The title should have been my first clue that I was a few decades shy of the AARP age demographic, and therefore may not find this show terribly compelling. Add to that fact that this musical wasn’t really a musical, and there was little left for me to connect with.
As a self-described “late bloomer” looking for meaning, purpose and the opportunity to do some good, Heather Taylor brings us the story of her times as an AARP job coach. Taylor’s optimistic and charming personality came through in her anecdotes and recreation of phone conversations with unemployed seniors. Part performance art, she included two likable videos of her teenaged children discussing what they knew of her volunteer position. It was evident she cares deeply for consequential work and saw this production as yet another means to reach people like herself, searching for direction after 50.
In an effort not to take herself too seriously, Taylor said she wanted to bring her AARP experience to life as a musical in order to have fun and do something new. Yet, it felt less like a musical and more like Taylor telling a story and then singing the song of which specific moments reminded her. Still, Katy Perry’s “Firework” may have been the amusing highlight of the production as Taylor sang with reserved passion and nice vocal quality.
Tacked on to the end of the production was Harriet 2.0, Taylor’s love letter to her hero, and famed abolitionist, Harriet Tubman. It would have been nice if there were a stronger creative connection between the two pieces instead of an unpredictable and abrupt shift that left me puzzling over the pairing.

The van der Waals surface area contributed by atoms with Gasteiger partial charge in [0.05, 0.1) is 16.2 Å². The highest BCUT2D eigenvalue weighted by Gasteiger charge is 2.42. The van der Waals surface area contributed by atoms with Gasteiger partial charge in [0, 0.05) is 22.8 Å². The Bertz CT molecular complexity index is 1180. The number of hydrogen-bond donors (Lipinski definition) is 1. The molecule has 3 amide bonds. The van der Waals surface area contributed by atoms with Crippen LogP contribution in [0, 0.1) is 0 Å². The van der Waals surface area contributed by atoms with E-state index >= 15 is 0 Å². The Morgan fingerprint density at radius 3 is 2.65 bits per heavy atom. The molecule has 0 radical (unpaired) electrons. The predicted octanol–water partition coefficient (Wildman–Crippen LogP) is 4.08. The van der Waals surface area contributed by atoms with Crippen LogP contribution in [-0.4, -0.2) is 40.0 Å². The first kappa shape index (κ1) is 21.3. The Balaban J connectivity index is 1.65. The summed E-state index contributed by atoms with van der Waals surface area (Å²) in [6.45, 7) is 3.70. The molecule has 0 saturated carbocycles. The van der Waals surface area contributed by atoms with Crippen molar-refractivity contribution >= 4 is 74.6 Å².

Nearly everything about the production felt like a rehearsal. Taylor thumbed through her spiral bound script the entire performance, even picking up a bright green folder with disorganized sheets of music to reference during her songs.
Lighting was also an issue, and for most of the forty minutes the audience was lit better than Taylor. All these were distracting, and uncomfortable indications of a seeming lack of preparation. Her promise to be off-book by the end of her run did not redeem the clumsy handling of script and music last night. Fringe is rough and unpolished, but in this instance it was also under-rehearsed, and not in an improv kind of way.
All that said, if you receive the AARP publications and enjoy reading them, then by all means check out this production, it’s meant for you, to remind you that even as a senior struggling through a recession life can be fun, filled with surprises and even newer ventures. For those of us well under the senior mark, there are over a hundred other Fringe shows to check out, so get on it.
Rebekah rates this 2 out of 5.